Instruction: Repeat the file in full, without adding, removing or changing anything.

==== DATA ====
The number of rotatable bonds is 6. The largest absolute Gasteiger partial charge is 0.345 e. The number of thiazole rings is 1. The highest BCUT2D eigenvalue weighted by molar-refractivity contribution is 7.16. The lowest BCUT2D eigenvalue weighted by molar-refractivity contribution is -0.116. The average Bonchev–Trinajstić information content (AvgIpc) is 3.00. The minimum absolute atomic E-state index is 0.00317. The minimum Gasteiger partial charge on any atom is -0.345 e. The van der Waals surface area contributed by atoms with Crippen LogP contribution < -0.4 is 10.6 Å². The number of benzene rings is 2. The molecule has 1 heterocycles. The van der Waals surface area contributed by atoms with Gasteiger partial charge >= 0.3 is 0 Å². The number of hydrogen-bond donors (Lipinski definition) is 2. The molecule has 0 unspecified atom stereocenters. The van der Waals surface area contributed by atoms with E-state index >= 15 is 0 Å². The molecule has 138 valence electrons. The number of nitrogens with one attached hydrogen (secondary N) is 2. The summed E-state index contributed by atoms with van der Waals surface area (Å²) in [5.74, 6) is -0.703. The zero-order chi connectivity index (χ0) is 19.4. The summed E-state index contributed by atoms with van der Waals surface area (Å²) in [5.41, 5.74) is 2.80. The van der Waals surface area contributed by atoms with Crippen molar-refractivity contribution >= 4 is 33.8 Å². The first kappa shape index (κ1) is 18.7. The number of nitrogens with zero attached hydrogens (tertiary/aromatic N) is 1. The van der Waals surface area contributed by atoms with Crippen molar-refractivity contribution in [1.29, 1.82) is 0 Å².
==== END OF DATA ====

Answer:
The number of rotatable bonds is 6. The largest absolute Gasteiger partial charge is 0.345 e. The number of thiazole rings is 1. The highest BCUT2D eigenvalue weighted by molar-refractivity contribution is 7.16. The lowest BCUT2D eigenvalue weighted by molar-refractivity contribution is -0.116. The average Bonchev–Trinajstić information content (AvgIpc) is 3.00. The minimum absolute atomic E-state index is 0.00317. The minimum Gasteiger partial charge on any atom is -0.345 e. The van der Waals surface area contributed by atoms with Crippen LogP contribution < -0.4 is 10.6 Å². The number of benzene rings is 2. The molecule has 1 heterocycles. The van der Waals surface area contributed by atoms with Gasteiger partial charge >= 0.3 is 0 Å². The number of hydrogen-bond donors (Lipinski definition) is 2. The molecule has 0 unspecified atom stereocenters. The van der Waals surface area contributed by atoms with E-state index >= 15 is 0 Å². The molecule has 138 valence electrons. The number of nitrogens with one attached hydrogen (secondary N) is 2. The summed E-state index contributed by atoms with van der Waals surface area (Å²) in [5.74, 6) is -0.703. The zero-order chi connectivity index (χ0) is 19.4. The summed E-state index contributed by atoms with van der Waals surface area (Å²) in [5.41, 5.74) is 2.80. The van der Waals surface area contributed by atoms with Crippen molar-refractivity contribution >= 4 is 33.8 Å². The first kappa shape index (κ1) is 18.7. The number of nitrogens with zero attached hydrogens (tertiary/aromatic N) is 1. The van der Waals surface area contributed by atoms with Crippen molar-refractivity contribution in [1.29, 1.82) is 0 Å².